Cleo was a stray. She showed up one morning, at our old house, while John was outside in the front yard. She was tiny and in obvious trouble. I took her to our vet found out she had an ear infection, was probably about six months old and pregnant. I had the vet fix her up and brought her home under the guise of "finding her a home". I kept her in the garage studio and when asked how I was doing "finding her a home" I replied, working on it. That's when John started calling her Cleopatra. Apparently, she got the name although I was accused of being in denial.
John got me a beautiful little kitten when we lived in Boston, only to find out that he was allergic to cats, or so we believed. He drove from Boston to southern New Jersey, in a VW bug, to deliver that kitten to my Great Aunt who graciously said she would take her into her home.
For almost 29 years I hadn't had a cat. That's a long time for a cat person to go without. I wasn't in any hurry to move Cleo out of my life.
She lived in the studio for almost a year. In the summer she would sit in the window and meow loudly to let us know she wasn't happy about this situation. She wanted to be in the house.
The rest of the story is now entrenched in our family story.
I thought I would introduce her to the dogs and bring her into the house. John had been visiting her, in the studio, Cleo allowing him to rub heads with her but not to pick her up. We decided that if he didn't actually touch her he wouldn't start sneezing. So, my plan was to bring her inside the house and allow the dogs to gently get to know her.
The difference between seeing the dogs from her second floor screened window, in the studio, and seeing them lunging up towards my arms to get a good look at her was just too much. She howled, hissed and bit my ear and then my thumb.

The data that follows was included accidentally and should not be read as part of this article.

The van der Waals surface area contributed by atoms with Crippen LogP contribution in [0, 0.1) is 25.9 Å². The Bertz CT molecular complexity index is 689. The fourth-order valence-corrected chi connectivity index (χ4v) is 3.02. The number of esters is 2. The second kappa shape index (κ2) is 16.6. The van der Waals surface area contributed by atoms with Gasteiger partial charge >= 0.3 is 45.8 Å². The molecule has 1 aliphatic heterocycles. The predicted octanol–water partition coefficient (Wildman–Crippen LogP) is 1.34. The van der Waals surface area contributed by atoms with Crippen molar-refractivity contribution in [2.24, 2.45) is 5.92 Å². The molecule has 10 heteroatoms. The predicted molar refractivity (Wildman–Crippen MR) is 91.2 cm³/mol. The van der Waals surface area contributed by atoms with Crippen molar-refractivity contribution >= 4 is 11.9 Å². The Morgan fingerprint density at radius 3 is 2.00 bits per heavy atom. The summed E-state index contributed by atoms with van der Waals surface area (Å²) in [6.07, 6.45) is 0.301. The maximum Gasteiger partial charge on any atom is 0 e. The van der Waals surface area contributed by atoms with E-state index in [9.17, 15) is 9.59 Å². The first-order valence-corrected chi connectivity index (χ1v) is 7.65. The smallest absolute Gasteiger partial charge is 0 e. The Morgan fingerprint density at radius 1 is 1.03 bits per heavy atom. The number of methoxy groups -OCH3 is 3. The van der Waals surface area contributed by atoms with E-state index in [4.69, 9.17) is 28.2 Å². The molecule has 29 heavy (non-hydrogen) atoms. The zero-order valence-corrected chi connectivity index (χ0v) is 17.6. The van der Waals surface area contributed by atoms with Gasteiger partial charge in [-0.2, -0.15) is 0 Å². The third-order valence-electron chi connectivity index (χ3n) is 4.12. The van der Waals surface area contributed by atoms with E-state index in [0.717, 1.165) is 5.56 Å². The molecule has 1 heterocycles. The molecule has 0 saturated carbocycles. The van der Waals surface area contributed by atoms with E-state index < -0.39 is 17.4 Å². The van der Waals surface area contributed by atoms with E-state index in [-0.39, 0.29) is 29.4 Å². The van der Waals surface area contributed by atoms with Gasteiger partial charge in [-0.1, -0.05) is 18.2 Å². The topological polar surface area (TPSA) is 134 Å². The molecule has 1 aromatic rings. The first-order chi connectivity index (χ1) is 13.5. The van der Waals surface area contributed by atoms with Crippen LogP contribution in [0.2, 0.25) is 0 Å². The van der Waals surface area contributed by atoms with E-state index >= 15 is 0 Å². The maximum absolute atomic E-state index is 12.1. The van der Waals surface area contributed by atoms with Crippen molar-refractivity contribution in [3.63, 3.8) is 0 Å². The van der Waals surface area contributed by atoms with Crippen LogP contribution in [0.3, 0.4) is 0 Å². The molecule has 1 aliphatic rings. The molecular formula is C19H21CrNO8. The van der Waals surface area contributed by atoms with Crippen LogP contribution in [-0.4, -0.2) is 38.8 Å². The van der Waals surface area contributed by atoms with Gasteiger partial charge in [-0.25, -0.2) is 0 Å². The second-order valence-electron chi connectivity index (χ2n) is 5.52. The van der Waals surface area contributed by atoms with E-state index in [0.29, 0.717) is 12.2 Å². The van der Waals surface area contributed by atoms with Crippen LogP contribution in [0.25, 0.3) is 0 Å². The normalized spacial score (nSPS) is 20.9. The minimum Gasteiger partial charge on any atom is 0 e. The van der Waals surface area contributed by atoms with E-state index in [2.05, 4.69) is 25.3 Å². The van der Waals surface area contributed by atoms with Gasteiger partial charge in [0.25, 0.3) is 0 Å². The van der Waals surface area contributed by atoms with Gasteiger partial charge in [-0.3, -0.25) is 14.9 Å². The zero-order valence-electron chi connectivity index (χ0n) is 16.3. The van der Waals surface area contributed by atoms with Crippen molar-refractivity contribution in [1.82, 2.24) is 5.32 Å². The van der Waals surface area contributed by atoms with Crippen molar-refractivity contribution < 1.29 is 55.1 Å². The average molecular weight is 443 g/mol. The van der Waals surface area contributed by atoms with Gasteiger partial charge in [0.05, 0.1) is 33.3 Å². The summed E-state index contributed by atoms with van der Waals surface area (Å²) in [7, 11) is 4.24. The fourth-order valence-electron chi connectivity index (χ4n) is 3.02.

I returned her to the studio. Worked for awhile, felt tired and laid down on the little couch, just for a second or two.
My daughter and her friend found me passed out, got the friend's mother over right away and they whisked me off to the emergency room. Little cat bite = big problems if not treated.
I think I spent about three or four days in the hospital.
Cleo eventually made it into the house with better planning for meeting the dogs. She became quite an excellent mouser and our 100 year old house never disappointed her for her new found sport. She knew that the mice would eventually emerge from behind the refrigerator. When one did she caught it carefully and then put it in the bathtub for recreational sport, later.
She wasn't a people person cat. She tolerated John but only would allow me to hold her and groom her. She established early who was queen of the house, with the dogs. Sophie ignored her and Hannah "chuffed" at her. I'm not sure what the dog equivalent of a chuff actually is but it didn't seem to bother Cleo.
When we moved to our present house, she took it in stride, no more mice but lots of windows and views of wonderful things.